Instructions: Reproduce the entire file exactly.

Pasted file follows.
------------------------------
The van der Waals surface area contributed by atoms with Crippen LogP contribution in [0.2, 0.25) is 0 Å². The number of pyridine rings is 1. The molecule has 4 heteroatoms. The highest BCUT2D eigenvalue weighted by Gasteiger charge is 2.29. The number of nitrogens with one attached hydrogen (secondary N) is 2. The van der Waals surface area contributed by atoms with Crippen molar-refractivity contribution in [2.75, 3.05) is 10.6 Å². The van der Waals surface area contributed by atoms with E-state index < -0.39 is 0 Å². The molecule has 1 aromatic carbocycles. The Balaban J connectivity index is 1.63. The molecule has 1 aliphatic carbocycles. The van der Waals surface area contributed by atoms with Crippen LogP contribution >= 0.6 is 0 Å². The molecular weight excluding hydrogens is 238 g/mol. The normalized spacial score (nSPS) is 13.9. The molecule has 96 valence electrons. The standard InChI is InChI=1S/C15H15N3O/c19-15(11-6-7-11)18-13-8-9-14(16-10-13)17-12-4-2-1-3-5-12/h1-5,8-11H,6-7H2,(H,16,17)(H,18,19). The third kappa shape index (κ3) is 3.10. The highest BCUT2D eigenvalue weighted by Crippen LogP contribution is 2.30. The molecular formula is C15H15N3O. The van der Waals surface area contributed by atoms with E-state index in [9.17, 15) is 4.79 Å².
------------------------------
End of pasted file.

The van der Waals surface area contributed by atoms with Crippen LogP contribution in [0.2, 0.25) is 0 Å². The number of pyridine rings is 1. The molecule has 4 heteroatoms. The highest BCUT2D eigenvalue weighted by Gasteiger charge is 2.29. The number of nitrogens with one attached hydrogen (secondary N) is 2. The van der Waals surface area contributed by atoms with Crippen molar-refractivity contribution in [2.75, 3.05) is 10.6 Å². The van der Waals surface area contributed by atoms with E-state index < -0.39 is 0 Å². The molecule has 1 aromatic carbocycles. The Balaban J connectivity index is 1.63. The molecule has 1 aliphatic carbocycles. The van der Waals surface area contributed by atoms with Crippen LogP contribution >= 0.6 is 0 Å². The molecular weight excluding hydrogens is 238 g/mol. The normalized spacial score (nSPS) is 13.9. The molecule has 96 valence electrons. The standard InChI is InChI=1S/C15H15N3O/c19-15(11-6-7-11)18-13-8-9-14(16-10-13)17-12-4-2-1-3-5-12/h1-5,8-11H,6-7H2,(H,16,17)(H,18,19). The third kappa shape index (κ3) is 3.10. The highest BCUT2D eigenvalue weighted by Crippen LogP contribution is 2.30. The molecular formula is C15H15N3O. The van der Waals surface area contributed by atoms with E-state index in [9.17, 15) is 4.79 Å².